The core of the film is the sequence in which JL spends ‘the night chez Maud (M). It unfolds as a classic encounter between utterances made in good and bad faith. M has no ultimate justifying faith or philosophy; but she is honest straightforward about her life and emotions and answers the questions that JL asks. She is also attracted to JL and is open enough to show it. M lives in her being and stays true to this however hard. JL cannot answer M without prevarication and resort to justifying religious or quasi philosophical points. And when asked outright a question about his emotional commitment, he has nothing to offer a lie. There is no blond, he tells M in response to her question. But JL has already informed the viewers in voice over that he will marry the blond ( even though he has not yet actually met her). At this point JL’s philosophical and religious musings are revealed as feints; acts of specious textual enunciations designed to misdirect his audiences away from his own mechanicality, to misrepresent himself as a thinking man.

There may be many reasons that attract people to philosophy: both love of
knowledge and indifference to knowledge. Indifference is attracted to philosophy in order to hide its shame. So JL’s feint serves him well as a protective shell in the face of M’s truth, and his own attraction to M. JL ultimately only has a lie to offer, and obviously the most important person to deceive is himself. JL lays claim to the statistical propositions of Pascal in relation both to the chance of God’s existence and the advantages of taking chance when there is little to lose. In fact JL doesn’t take chances. For this reason he rejects M and hunts Francois whom he has already staked out in church. F is like a Chevrolet, an ideal religiocorporate product and JL can trust this brand like General Motors or Michelin. The blond who goes to church; her value system and desires are as open to JL as the promises of an automobile advert. Whatever JL may self believe he and F do not meet by chance; as per the car tracking shot, he hunts her down and as a corporate man gives her the chance to be the corporate wife in Clermont. F as wife is something he can control just like his car. JL would never control M, she would control him and for that reason she terrifies him. At one level MNCM is a feminist moral fable of its time.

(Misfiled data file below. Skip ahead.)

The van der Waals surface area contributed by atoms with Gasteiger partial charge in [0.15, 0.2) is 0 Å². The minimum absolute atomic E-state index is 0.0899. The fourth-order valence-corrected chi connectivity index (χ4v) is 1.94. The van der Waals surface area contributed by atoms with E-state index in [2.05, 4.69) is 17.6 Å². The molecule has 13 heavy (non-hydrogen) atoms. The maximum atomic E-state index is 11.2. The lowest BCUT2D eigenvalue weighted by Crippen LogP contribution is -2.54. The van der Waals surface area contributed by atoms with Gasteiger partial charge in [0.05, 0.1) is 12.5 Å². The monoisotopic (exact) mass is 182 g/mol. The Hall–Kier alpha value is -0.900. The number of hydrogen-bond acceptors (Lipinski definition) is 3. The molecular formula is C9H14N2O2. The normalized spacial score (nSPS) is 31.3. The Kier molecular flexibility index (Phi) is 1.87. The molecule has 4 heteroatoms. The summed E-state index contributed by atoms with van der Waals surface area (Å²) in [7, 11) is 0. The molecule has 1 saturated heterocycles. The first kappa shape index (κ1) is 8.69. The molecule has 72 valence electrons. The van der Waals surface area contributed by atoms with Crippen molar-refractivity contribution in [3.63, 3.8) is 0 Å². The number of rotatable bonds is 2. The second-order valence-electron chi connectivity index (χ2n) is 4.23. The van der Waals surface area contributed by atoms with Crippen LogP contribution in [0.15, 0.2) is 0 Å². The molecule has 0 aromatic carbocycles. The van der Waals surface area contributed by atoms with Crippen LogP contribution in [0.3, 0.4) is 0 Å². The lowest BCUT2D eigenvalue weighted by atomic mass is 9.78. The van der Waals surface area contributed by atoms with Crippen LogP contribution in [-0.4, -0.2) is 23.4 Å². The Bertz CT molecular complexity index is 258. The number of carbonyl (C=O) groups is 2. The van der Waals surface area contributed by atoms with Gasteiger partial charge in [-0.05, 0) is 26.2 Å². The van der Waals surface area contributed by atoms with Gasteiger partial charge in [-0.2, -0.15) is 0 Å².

The playing of the roles by all the actors in MNCM is nicely tuned. But in particular JLT creates an amazing physical presence out of his namesake Jean Louis. Playing JL, JLT creates a character with a haunting slimy physicality that reminds me of Robespierre. As if Robespierre were transposed and packaged as corporate man in 20 century France. Like Robespierre, JL is represented with a crabbed knotted body and soul that signals the presence of huge muscular effort required by his being to suppress the destructive negative forces trying to smash their way out of his persona. JL’s presence is always a mask: an act of bad faith: a lie. Like Robespierre JL is perhaps a man who hides behind the veil of specious philosophical concerns, busies himself with the minutiae of life whilst waiting for the opportunity to indulge desires hidden even from himself.

Buried in the final sequence of the final reel ER uncovers in the sand a final philosophical irony. The sequence takes place 5 years later, as the intertitle says when JL and F have married. As we contemplate the family, JL F and son they seem to me as a group somehow dead, or lacking life. Perhaps a trick of the camera or light? Certainly the existence together of JL and F is based on lies and deception about the events that the audience has seen. Their relationship is premised on deception, and yet in their own way they seem happy enough.. In contrast to M who has also appeared in this final sequence. For her with a life based on honesty there is only disappointment and unhappiness. The ending is ER’s final ironic statement in MNCM about the place of philosophy in human relations.
adrin neatrour
adrinuk@yahoo.co.uk

Author: Adrin Neatrour

Leave a Reply

Your email address will not be published.